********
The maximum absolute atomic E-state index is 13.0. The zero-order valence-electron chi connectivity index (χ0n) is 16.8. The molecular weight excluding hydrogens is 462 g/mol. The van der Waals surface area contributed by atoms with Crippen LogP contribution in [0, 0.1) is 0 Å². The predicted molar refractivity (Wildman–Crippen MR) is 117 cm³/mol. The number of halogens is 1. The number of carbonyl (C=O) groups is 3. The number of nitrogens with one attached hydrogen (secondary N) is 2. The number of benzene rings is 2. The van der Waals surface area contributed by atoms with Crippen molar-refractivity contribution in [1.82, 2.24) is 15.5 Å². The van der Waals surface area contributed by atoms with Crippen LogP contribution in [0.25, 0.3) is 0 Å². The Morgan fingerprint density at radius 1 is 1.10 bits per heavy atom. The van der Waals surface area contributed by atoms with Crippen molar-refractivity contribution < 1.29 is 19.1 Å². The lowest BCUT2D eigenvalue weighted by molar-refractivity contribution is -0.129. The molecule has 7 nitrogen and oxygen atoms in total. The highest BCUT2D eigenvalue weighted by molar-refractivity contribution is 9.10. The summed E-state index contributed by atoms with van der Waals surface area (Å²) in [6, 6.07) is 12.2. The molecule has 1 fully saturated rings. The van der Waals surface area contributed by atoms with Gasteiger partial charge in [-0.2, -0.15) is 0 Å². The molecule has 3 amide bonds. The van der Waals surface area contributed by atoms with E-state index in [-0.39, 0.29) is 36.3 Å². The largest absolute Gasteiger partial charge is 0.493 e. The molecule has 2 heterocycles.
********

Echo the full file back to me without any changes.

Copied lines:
The maximum absolute atomic E-state index is 13.0. The zero-order valence-electron chi connectivity index (χ0n) is 16.8. The molecular weight excluding hydrogens is 462 g/mol. The van der Waals surface area contributed by atoms with Crippen LogP contribution in [0, 0.1) is 0 Å². The predicted molar refractivity (Wildman–Crippen MR) is 117 cm³/mol. The number of halogens is 1. The number of carbonyl (C=O) groups is 3. The number of nitrogens with one attached hydrogen (secondary N) is 2. The number of benzene rings is 2. The van der Waals surface area contributed by atoms with Crippen molar-refractivity contribution in [1.82, 2.24) is 15.5 Å². The van der Waals surface area contributed by atoms with Crippen LogP contribution in [0.25, 0.3) is 0 Å². The Morgan fingerprint density at radius 1 is 1.10 bits per heavy atom. The van der Waals surface area contributed by atoms with Crippen molar-refractivity contribution < 1.29 is 19.1 Å². The lowest BCUT2D eigenvalue weighted by molar-refractivity contribution is -0.129. The molecule has 7 nitrogen and oxygen atoms in total. The highest BCUT2D eigenvalue weighted by molar-refractivity contribution is 9.10. The summed E-state index contributed by atoms with van der Waals surface area (Å²) in [6, 6.07) is 12.2. The molecule has 1 fully saturated rings. The van der Waals surface area contributed by atoms with Gasteiger partial charge in [-0.2, -0.15) is 0 Å². The molecule has 3 amide bonds. The van der Waals surface area contributed by atoms with E-state index in [-0.39, 0.29) is 36.3 Å². The largest absolute Gasteiger partial charge is 0.493 e. The molecule has 2 heterocycles.